Did increasing workloads allow carriers to stay profitable?

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Updated Apr 5, 2024

According to a Truckstop.com survey, more than 2,000 queried carriers had to work harder in 2023 to stay profitable. This included experiencing a significant increase in workload, driving an additional 3,000 miles on average, handling two more loads each month, and absorbing the cost for 17% of their miles as unpaid deadhead travel.

[Related: Fleet earnings Q4 2023: Carriers feel the impetus of freight market recession]

Brent Hutto, chief relationship officer at Truckstop, noted that as carriers increased workload to stay afloat, this is an indicator of rates and profitability as challenging. “It’s not an indicator that the market is recovering because so far, the low volumes in the marketplace have been the same for over a year,” he said. “But what they do is they transition back to normal, so the amount of loads in the marketplace are just normal.”

Hutto noted that inflation has made it hard for every everybody, thereby, carriers are hauling more than normal. “Since the freight profitability is lower than normal, it means that owner operators will haul more miles. So, it’s not a function of a market recovery, it’s a function of a market challenge … Profitability is just not what it used to be because of inflation, so that’s the real challenge,” he explained.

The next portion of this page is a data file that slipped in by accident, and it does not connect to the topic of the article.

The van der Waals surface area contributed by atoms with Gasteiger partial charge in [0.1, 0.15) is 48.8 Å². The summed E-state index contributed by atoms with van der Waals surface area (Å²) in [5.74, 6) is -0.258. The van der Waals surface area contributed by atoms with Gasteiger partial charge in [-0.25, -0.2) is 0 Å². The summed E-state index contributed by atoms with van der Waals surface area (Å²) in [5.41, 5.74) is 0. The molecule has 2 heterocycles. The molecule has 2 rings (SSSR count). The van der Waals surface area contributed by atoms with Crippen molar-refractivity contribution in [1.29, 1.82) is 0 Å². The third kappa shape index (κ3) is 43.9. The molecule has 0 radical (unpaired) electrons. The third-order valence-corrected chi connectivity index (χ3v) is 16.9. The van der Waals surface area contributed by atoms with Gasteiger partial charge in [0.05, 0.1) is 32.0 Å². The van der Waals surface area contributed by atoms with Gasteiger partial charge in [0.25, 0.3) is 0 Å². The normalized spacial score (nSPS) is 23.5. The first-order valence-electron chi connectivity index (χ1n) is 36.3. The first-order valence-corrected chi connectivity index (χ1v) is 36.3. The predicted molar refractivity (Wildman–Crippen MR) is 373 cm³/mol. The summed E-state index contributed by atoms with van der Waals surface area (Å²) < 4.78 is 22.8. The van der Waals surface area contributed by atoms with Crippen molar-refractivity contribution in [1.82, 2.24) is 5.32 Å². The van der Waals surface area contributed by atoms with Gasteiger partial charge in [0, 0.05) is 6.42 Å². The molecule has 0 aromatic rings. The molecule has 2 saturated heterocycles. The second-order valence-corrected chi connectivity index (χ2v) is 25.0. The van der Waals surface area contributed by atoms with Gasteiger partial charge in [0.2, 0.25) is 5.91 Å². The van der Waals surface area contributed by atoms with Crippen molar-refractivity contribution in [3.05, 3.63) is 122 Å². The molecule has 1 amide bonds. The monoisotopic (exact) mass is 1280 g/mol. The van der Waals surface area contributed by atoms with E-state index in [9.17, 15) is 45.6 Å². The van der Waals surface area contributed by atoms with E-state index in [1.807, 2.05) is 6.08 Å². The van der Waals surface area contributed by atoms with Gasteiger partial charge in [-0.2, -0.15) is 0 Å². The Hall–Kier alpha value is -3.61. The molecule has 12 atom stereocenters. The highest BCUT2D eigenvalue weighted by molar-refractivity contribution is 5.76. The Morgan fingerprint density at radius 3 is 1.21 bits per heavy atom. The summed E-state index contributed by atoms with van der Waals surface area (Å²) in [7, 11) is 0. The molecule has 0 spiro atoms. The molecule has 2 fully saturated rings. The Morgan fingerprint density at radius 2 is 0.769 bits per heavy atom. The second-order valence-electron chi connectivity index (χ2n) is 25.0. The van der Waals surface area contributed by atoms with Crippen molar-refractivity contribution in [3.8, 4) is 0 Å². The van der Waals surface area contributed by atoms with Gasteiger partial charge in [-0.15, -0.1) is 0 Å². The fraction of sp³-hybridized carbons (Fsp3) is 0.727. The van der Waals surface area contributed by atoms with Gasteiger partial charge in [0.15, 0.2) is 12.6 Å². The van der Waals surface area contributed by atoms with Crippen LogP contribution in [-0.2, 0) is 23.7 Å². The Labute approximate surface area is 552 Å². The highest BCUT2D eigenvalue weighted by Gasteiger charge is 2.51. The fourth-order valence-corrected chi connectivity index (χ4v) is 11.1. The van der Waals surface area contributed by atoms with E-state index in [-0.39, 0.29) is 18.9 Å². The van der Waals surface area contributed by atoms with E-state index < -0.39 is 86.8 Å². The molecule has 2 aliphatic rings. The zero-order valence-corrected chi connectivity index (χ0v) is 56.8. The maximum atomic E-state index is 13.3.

The survey also noted that despite the decrease in fuel expenses leading to lower costs per mile, over 60% of carriers have identified insurance costs as a significant challenge.

Hutto noted that with more freight being hauled in the market, as well as issues such as increasing freight fraud and theft, insurance costs are bound to be higher. “As a matter of fact, insurance costs were the number one concern after rates,” he said.

While bigger fleets are more adept to implementing strategies to stay afloat in the current market, Hutto noted that this can be a concern for small fleets.

“In markets like these, you have to control what you can control, which is the actual cost of running your operation,” he said. “You need to make sure the trucks are getting the best fuel mileage. You need you to make sure you are able to buy the best in terms of rates, buy fuel with the best prices, and all the things that are your cost factors. … The key to overcoming the market forces is creating better efficiency in your operation.”

Pamella De Leon is a senior editor of Commercial Carrier Journal. An avid reader and travel enthusiast, she likes hiking, running, and is always on the look out for a good cup of chai. Reach her at [email protected]